Samuel Stetson House
514 Hanover Street,
Stetson House is a colonial style historic house at Hanover Street in Hanover, Massachusetts. It was built in 1716 by Samuel “Drummer” Stetson and lived in for at least a hundred years. In its early years before Hanover’s first church was built, people would sometimes use the house for prayer.
In the Common room there is a large fireplace (one of six in the house) and a Yule log that was lit for good luck on Christmas but was never allowed to burn all the way. At the church, if you fell asleep a person would tickle you with a feather attached to a tithing rod. It was above the fireplace. A grandfather clock made by John Bailey and given to the Stetson house was too big to fit in the house so they had to cut a depression in the floor. The mother Stetson sometimes baked pies in the deep oven and at about 4:00pm called the children to supper.
People donated furniture for the Music Room. Also in the Music room there is a portrait of John Barstow and his wife Betsy Eells Barstow. Four front windows have special glass, each with 24 panes. The dining room is not used often, only on special occasions like Christmas or Thanksgiving.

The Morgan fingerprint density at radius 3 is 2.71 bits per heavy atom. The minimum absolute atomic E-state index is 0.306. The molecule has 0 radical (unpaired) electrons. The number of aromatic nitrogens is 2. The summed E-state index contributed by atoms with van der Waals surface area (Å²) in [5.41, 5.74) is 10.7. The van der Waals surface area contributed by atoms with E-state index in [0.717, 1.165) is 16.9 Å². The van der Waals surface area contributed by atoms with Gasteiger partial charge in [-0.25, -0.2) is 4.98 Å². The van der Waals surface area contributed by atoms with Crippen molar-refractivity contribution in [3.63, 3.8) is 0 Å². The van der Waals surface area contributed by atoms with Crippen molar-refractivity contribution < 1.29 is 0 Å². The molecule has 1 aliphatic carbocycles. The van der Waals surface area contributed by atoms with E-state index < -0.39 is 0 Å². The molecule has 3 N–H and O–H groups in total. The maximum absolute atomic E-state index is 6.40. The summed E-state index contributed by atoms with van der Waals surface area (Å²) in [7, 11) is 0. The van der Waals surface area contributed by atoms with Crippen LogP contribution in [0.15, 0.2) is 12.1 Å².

The doors between the rooms were made crooked on purpose so that they would close by themselves and not let the heat out. Most of the rooms were not heated and foot warmers were used in the winter.
In 1979 the Samuel Stetson House was added to the National Historic Register.
The Hanover Historical Society archives and museum are located in the Stetson House. The house is open to the public on Wednesdays, from 2 to 4 PM. Telephone messages may be left at 781-826-9575 or you may email inquiries to Hanoverhistoricalsociety@gmail.com.